Apple and Google’s COVID-19 contact tracking technology will be released to developers on April 28th, weeks before the companies initially said it would arrive.
A landmark ruling that allows people in Europe to ask for personal data to be removed from Google will completely change the way people use the Internet, a computer expert has warned.
Professor Luciano Floridi, who has been appointed by Google to find out how it should comply with an EU court ruling, said the era of freely available information is now over in Europe.
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70 percent of Google’s employees are men and 61 percent of its U.S. employees are white, according to a workforce diversity report released by the company.
Black workers accounted for 2 percent of the U.S. workforce, while Hispanics accounted for another 3 percent, according to the report released Wednesday. Asians accounted for 30 percent of the company’s employees. The gender data is global while the ethnicity information is for the U.S. only, Google said.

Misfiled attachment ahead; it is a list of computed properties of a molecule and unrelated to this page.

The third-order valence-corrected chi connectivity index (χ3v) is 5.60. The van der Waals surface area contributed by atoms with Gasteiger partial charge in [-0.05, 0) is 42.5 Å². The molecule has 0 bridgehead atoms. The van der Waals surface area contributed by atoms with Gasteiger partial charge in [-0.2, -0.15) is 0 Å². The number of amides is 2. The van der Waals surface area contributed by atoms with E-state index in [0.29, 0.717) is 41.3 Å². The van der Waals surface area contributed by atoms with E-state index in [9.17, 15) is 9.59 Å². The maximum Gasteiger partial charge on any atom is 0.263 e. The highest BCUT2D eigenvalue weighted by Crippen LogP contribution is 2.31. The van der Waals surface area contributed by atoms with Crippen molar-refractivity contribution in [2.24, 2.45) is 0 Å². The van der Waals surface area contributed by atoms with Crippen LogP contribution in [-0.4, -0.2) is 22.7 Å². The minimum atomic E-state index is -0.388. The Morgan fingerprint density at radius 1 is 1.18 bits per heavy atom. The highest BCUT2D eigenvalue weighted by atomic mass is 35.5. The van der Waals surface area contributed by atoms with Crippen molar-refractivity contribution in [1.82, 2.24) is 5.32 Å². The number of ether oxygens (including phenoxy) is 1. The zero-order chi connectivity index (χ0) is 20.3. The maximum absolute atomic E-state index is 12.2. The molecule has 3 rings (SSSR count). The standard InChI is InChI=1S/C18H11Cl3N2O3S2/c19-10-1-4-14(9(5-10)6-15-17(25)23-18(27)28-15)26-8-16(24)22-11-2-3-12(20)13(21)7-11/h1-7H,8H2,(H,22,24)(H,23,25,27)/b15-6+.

“….we’re the first to admit that Google is miles from where we want to be—and that being totally clear about the extent of the problem is a really important part of the solution,” wrote Laszlo Bock, Google’s senior vice president for People Operations, in a blog post.
Google and other tech companies have been under pressure to release employee diversity data from U.S. civil rights leader Rev. Jesse Jackson who raised the issue at a Google annual meeting earlier this month. Google Chief Legal Officer David Drummond stated at the meeting that Google would release its data.
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